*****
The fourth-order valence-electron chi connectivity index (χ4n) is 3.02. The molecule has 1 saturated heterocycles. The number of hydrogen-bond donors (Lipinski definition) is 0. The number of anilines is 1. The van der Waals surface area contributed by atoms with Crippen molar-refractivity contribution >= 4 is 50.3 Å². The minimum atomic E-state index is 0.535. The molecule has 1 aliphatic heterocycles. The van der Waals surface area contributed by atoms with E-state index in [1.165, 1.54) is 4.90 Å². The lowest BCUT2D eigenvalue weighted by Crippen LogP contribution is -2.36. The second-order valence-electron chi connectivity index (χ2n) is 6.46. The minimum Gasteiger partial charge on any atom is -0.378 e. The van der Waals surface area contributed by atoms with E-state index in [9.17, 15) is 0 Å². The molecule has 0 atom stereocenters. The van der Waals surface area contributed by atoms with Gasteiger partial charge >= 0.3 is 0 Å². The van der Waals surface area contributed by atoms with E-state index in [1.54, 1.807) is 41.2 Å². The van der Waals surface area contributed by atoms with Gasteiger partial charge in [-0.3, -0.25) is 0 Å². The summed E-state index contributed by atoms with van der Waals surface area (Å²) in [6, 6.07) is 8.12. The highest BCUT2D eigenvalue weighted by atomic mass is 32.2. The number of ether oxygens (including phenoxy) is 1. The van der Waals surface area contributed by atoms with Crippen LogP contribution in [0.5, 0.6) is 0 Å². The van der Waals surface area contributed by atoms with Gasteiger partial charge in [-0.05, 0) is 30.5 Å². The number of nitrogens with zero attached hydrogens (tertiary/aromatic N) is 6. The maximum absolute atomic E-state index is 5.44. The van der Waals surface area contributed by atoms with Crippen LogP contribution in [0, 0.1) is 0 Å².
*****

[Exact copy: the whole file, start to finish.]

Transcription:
The fourth-order valence-electron chi connectivity index (χ4n) is 3.02. The molecule has 1 saturated heterocycles. The number of hydrogen-bond donors (Lipinski definition) is 0. The number of anilines is 1. The van der Waals surface area contributed by atoms with Crippen molar-refractivity contribution >= 4 is 50.3 Å². The minimum atomic E-state index is 0.535. The molecule has 1 aliphatic heterocycles. The van der Waals surface area contributed by atoms with E-state index in [1.165, 1.54) is 4.90 Å². The lowest BCUT2D eigenvalue weighted by Crippen LogP contribution is -2.36. The second-order valence-electron chi connectivity index (χ2n) is 6.46. The minimum Gasteiger partial charge on any atom is -0.378 e. The van der Waals surface area contributed by atoms with E-state index in [9.17, 15) is 0 Å². The molecule has 0 atom stereocenters. The van der Waals surface area contributed by atoms with Gasteiger partial charge >= 0.3 is 0 Å². The van der Waals surface area contributed by atoms with E-state index in [1.54, 1.807) is 41.2 Å². The van der Waals surface area contributed by atoms with Gasteiger partial charge in [-0.3, -0.25) is 0 Å². The summed E-state index contributed by atoms with van der Waals surface area (Å²) in [6, 6.07) is 8.12. The highest BCUT2D eigenvalue weighted by atomic mass is 32.2. The number of ether oxygens (including phenoxy) is 1. The van der Waals surface area contributed by atoms with Crippen LogP contribution in [0.5, 0.6) is 0 Å². The van der Waals surface area contributed by atoms with Gasteiger partial charge in [-0.05, 0) is 30.5 Å². The number of nitrogens with zero attached hydrogens (tertiary/aromatic N) is 6. The maximum absolute atomic E-state index is 5.44. The van der Waals surface area contributed by atoms with Crippen LogP contribution in [0, 0.1) is 0 Å².